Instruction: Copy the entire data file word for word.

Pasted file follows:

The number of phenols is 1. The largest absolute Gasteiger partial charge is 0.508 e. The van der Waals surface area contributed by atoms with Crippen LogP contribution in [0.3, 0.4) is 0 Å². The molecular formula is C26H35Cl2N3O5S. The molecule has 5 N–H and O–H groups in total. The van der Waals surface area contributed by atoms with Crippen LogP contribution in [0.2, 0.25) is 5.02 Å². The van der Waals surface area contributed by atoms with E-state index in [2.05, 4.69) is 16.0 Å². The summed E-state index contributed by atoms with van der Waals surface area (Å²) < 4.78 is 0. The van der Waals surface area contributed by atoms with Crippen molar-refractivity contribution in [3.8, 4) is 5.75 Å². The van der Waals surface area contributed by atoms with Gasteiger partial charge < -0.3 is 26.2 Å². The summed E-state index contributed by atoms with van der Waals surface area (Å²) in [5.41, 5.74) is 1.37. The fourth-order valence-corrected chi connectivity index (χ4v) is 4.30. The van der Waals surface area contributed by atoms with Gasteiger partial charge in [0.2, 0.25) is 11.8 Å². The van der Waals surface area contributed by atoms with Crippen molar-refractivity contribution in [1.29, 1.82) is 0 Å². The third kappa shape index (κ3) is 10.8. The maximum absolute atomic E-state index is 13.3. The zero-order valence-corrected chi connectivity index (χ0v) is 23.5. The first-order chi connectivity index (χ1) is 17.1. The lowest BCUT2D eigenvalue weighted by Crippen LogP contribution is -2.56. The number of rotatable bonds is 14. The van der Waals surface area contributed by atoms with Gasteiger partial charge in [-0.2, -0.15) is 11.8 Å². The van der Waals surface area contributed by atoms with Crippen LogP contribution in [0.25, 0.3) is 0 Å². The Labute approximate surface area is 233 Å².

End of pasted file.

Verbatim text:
The number of phenols is 1. The largest absolute Gasteiger partial charge is 0.508 e. The van der Waals surface area contributed by atoms with Crippen LogP contribution in [0.3, 0.4) is 0 Å². The molecular formula is C26H35Cl2N3O5S. The molecule has 5 N–H and O–H groups in total. The van der Waals surface area contributed by atoms with Crippen LogP contribution in [0.2, 0.25) is 5.02 Å². The van der Waals surface area contributed by atoms with E-state index in [2.05, 4.69) is 16.0 Å². The summed E-state index contributed by atoms with van der Waals surface area (Å²) < 4.78 is 0. The van der Waals surface area contributed by atoms with Crippen molar-refractivity contribution in [3.8, 4) is 5.75 Å². The van der Waals surface area contributed by atoms with Gasteiger partial charge < -0.3 is 26.2 Å². The summed E-state index contributed by atoms with van der Waals surface area (Å²) in [5.41, 5.74) is 1.37. The fourth-order valence-corrected chi connectivity index (χ4v) is 4.30. The van der Waals surface area contributed by atoms with Gasteiger partial charge in [0.2, 0.25) is 11.8 Å². The van der Waals surface area contributed by atoms with Crippen molar-refractivity contribution in [1.29, 1.82) is 0 Å². The third kappa shape index (κ3) is 10.8. The maximum absolute atomic E-state index is 13.3. The zero-order valence-corrected chi connectivity index (χ0v) is 23.5. The first-order chi connectivity index (χ1) is 17.1. The lowest BCUT2D eigenvalue weighted by Crippen LogP contribution is -2.56. The number of rotatable bonds is 14. The van der Waals surface area contributed by atoms with Gasteiger partial charge in [-0.2, -0.15) is 11.8 Å². The van der Waals surface area contributed by atoms with Crippen LogP contribution in [0.25, 0.3) is 0 Å². The Labute approximate surface area is 233 Å².